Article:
Working Out in Hot Weather
Alexa Montecillo (The Freeman) - May 21, 2017 - 4:00pm

CEBU, Philippines – An outdoor workout session during the dog days of summer may seem like a far-fetched idea. But, actually, it can be a big fitness advantage.Pushing oneself in the summer heat could help improve performance in running, cycling, or other cardio activities.

Of course, doing workout in the open may look like unnecessary at this time, if the sole intention is to sweat it out. Staying indoor or outdoor these days doesn’t make any difference. And there’s even no need to do anything – the hot weather is enough to make anyone perspire profusely.

Some people would naturally prefer to stay indoors – in cool air-conditioned spaces, as much as possible. If they need to do workout, they do it in air-conditioned gyms. There’s no problem with that.

But others find it necessary to do their workouts in the open. This is especially so for those training for an endurance event, such as a marathon or some other type of intense outdoor event.Workouts in hot weather may actually give them a boost, so long as they observe proper precautions, according to Chris Giblin, in an article at the website training, Giblin writes, may even eclipse high-altitude training when it comes to improving one’s performance.

Giblin citesthe science behind how heat can help improve fitness levels: Researchers from the University of Oregon tracked the performance of 12 very high-level cyclists (10 males, two females) over a 10-day training period – with two days off in the middle – in 100-degree heat. Another control group did the exact same exercise regimen in a much more comfortable, 55-degree room. Both groups worked in 30 percent humidity.

Researchers discovered that the cyclists who worked through the heat improved their performance by seven percent, which a noticeable and significant amount in cycling.On the other hand, the control group did not show any improvement. What surprised researchers most was that the experimental group not only showed that they had achieved a level of heat acclimation, but the training also helped them to function better in cooler environments.

Giblin gives the ‘magic numbers’to help maximize one’s heat acclimation:

101. The number of degrees Fahrenheit needed to elevate one’s core body temperature during training sessions.

60. The number of minutes to have that elevated core temperature maintained during one’s heat training to make sure that he or she is truly getting the heat acclimation benefits.

5 to10.  The number of days one needs to train in the heat to properly heat acclimate, by going out and exercising in the heat for five to 10 days, with significant exposure at times. Caution: Warm-weather precautions must be observed to avoid overly stressing the body.

It must be kept in mind that elevating core body temperature so much can make one pass out or suffer worse consequences.Thus, one needs to know his or her limits, “to listen to their bodies.”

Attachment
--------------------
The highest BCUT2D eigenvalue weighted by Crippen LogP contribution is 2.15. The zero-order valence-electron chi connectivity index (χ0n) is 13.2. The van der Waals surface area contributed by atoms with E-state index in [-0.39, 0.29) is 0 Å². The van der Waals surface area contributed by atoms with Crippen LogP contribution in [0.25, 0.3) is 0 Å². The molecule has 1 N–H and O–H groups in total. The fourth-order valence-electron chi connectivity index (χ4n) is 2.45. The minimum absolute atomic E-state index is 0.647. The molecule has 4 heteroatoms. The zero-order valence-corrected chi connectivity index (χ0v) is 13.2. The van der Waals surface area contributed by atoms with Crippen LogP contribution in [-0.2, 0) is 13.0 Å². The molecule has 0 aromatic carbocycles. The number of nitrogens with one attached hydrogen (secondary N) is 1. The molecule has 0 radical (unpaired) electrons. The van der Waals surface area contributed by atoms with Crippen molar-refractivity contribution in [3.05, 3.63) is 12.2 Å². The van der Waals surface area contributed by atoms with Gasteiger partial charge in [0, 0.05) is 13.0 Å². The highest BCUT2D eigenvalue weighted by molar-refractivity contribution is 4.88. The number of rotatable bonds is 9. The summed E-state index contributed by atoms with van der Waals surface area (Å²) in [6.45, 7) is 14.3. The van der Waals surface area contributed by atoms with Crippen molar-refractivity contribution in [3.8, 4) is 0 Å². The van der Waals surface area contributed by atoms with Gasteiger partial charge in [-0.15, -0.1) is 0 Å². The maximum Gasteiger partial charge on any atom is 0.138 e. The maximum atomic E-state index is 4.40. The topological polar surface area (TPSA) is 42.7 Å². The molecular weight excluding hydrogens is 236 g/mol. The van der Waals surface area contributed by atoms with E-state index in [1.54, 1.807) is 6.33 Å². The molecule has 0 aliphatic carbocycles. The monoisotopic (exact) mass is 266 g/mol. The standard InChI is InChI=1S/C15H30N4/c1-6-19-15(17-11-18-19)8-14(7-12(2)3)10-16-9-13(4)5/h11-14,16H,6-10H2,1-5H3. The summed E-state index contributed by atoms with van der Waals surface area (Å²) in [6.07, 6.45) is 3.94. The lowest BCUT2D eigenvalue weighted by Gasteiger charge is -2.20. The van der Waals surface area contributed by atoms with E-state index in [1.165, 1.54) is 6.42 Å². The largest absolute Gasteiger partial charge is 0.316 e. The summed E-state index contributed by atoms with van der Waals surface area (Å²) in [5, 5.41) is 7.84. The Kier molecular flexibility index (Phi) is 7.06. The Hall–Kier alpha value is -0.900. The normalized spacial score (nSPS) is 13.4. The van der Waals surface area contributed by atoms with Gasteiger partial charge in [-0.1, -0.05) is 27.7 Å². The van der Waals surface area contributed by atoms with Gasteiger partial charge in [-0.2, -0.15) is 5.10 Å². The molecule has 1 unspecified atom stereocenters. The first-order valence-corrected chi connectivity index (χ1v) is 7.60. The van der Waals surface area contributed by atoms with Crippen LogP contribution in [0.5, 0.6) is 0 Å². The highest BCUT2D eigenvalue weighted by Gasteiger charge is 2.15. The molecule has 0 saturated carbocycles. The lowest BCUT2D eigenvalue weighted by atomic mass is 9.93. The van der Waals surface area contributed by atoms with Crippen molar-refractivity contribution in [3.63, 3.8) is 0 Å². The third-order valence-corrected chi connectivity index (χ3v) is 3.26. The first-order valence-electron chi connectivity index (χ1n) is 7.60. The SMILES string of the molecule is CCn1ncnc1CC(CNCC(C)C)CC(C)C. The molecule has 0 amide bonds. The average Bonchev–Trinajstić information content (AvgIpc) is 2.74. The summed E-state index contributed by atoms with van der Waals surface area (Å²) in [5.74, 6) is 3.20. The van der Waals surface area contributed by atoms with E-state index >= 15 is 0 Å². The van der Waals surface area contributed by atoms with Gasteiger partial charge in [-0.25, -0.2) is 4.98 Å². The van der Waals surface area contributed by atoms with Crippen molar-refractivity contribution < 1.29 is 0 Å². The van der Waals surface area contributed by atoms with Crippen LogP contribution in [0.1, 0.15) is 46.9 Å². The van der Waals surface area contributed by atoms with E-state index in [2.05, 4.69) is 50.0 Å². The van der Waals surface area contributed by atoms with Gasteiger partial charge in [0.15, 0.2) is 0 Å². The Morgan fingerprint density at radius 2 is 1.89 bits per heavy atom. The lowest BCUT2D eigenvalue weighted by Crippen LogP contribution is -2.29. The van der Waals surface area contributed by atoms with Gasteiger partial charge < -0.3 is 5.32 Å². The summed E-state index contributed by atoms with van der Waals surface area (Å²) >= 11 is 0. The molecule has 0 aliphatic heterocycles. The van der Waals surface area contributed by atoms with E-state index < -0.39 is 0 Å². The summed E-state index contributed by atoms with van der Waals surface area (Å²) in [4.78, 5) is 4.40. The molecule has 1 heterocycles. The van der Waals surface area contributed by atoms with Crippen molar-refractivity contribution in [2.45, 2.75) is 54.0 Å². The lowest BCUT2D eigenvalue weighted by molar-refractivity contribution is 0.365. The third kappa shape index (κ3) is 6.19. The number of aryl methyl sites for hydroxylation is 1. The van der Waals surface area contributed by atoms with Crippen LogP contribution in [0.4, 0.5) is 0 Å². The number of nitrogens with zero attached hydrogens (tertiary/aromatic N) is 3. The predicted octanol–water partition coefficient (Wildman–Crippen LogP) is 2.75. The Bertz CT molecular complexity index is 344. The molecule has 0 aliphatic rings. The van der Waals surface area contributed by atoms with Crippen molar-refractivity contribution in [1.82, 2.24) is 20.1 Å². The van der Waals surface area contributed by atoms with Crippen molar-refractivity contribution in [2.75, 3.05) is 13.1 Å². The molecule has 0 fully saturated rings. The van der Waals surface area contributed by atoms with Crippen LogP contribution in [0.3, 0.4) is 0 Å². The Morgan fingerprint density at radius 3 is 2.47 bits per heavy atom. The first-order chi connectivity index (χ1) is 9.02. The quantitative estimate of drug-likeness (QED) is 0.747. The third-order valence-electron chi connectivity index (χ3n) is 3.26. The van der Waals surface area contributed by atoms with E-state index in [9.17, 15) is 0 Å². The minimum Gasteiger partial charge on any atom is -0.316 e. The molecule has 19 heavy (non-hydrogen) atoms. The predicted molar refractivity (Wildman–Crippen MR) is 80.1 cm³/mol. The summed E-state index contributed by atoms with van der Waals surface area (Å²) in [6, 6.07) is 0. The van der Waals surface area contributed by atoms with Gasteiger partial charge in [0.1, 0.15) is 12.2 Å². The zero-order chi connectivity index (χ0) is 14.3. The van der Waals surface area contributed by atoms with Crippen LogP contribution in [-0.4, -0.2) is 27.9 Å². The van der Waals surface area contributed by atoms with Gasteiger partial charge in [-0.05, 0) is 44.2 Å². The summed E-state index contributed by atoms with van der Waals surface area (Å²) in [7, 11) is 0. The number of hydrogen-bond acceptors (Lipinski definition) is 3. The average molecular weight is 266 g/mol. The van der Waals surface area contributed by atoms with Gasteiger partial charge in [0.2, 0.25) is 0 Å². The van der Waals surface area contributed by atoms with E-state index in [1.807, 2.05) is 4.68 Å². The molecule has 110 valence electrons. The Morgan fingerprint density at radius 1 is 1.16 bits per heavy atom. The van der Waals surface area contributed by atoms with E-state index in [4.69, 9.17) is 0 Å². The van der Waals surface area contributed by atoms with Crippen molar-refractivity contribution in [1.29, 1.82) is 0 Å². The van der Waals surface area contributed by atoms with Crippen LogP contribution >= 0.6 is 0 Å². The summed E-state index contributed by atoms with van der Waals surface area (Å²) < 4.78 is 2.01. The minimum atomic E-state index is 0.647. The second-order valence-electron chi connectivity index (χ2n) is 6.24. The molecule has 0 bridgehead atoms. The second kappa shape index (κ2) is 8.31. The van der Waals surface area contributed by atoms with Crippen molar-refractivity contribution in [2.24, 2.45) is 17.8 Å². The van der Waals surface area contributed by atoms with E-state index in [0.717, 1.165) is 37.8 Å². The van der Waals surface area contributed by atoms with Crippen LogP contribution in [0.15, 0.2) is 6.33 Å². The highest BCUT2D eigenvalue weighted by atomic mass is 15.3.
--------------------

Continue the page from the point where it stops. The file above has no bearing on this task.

Giblin also shares tips for staying safe in the summer heat:

Drink up. One obviously sweats more as it gets hotter and more humid, so it’s important to replace all those fluids lost in running, cycling, or doing other workouts in extreme weather. The recommendedwater consumption a couple hours before exercising in hot temperatures is 16 to 24 ounces. Past that, one shall take in another six to eight ounces of fluids every 15 to 20 minutes of exercise. If one is doing something moderate for less than an hour, water should be fine; but anything more intense will require sports drinks to get those carbohydrates and electrolytes.

Mind the humidity. Humidity is also a huge factor to take into account. The main way in which the body cools itself during exercise is through sweat, which hits the skin's surface and then evaporates to cool the body. In a humid environment, there is not much of that evaporative cooling effect because the environment is already pretty saturated with fluid.It helps to consider moving activity indoors on days that are extremely hot and humid, since it just makes the environment particularly stressful on the body.

Don't go overboard. One can still remain in good shape without heat acclimating. But this is true only with very fit, competitive athletes who need to be ready for weather extremes and want to get an edge. The rest are better to get their training in when the heat is on and be ready in case they’re up against 95-degree weather with high humidity at the next event. They should resist the temptation to push their body past its limits. In training, they have the chance to improve their heat acclimation and conditioning over time without pushing themselves too hard. It’s also important to wear breathable clothing and don’t go overboard on intensity during the first couple hot workouts.


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